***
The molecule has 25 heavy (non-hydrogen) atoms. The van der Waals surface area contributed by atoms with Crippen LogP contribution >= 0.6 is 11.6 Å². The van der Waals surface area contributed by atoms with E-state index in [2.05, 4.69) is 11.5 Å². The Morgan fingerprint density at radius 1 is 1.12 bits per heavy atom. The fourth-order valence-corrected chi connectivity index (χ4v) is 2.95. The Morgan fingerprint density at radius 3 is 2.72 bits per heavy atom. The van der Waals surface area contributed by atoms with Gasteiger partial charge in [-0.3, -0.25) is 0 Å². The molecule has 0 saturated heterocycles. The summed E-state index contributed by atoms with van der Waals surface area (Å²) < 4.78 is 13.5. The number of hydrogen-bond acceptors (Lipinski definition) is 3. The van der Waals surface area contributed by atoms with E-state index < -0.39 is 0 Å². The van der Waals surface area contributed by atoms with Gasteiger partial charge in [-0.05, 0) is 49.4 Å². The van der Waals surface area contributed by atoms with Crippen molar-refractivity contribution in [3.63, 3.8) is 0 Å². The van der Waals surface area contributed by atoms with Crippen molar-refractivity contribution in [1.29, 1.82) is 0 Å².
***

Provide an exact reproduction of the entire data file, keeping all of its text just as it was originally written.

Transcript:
The molecule has 25 heavy (non-hydrogen) atoms. The van der Waals surface area contributed by atoms with Crippen LogP contribution >= 0.6 is 11.6 Å². The van der Waals surface area contributed by atoms with E-state index in [2.05, 4.69) is 11.5 Å². The Morgan fingerprint density at radius 1 is 1.12 bits per heavy atom. The fourth-order valence-corrected chi connectivity index (χ4v) is 2.95. The Morgan fingerprint density at radius 3 is 2.72 bits per heavy atom. The van der Waals surface area contributed by atoms with Gasteiger partial charge in [-0.3, -0.25) is 0 Å². The molecule has 0 saturated heterocycles. The summed E-state index contributed by atoms with van der Waals surface area (Å²) < 4.78 is 13.5. The number of hydrogen-bond acceptors (Lipinski definition) is 3. The van der Waals surface area contributed by atoms with E-state index < -0.39 is 0 Å². The van der Waals surface area contributed by atoms with Gasteiger partial charge in [-0.05, 0) is 49.4 Å². The van der Waals surface area contributed by atoms with Crippen molar-refractivity contribution in [3.63, 3.8) is 0 Å². The van der Waals surface area contributed by atoms with Crippen molar-refractivity contribution in [1.29, 1.82) is 0 Å².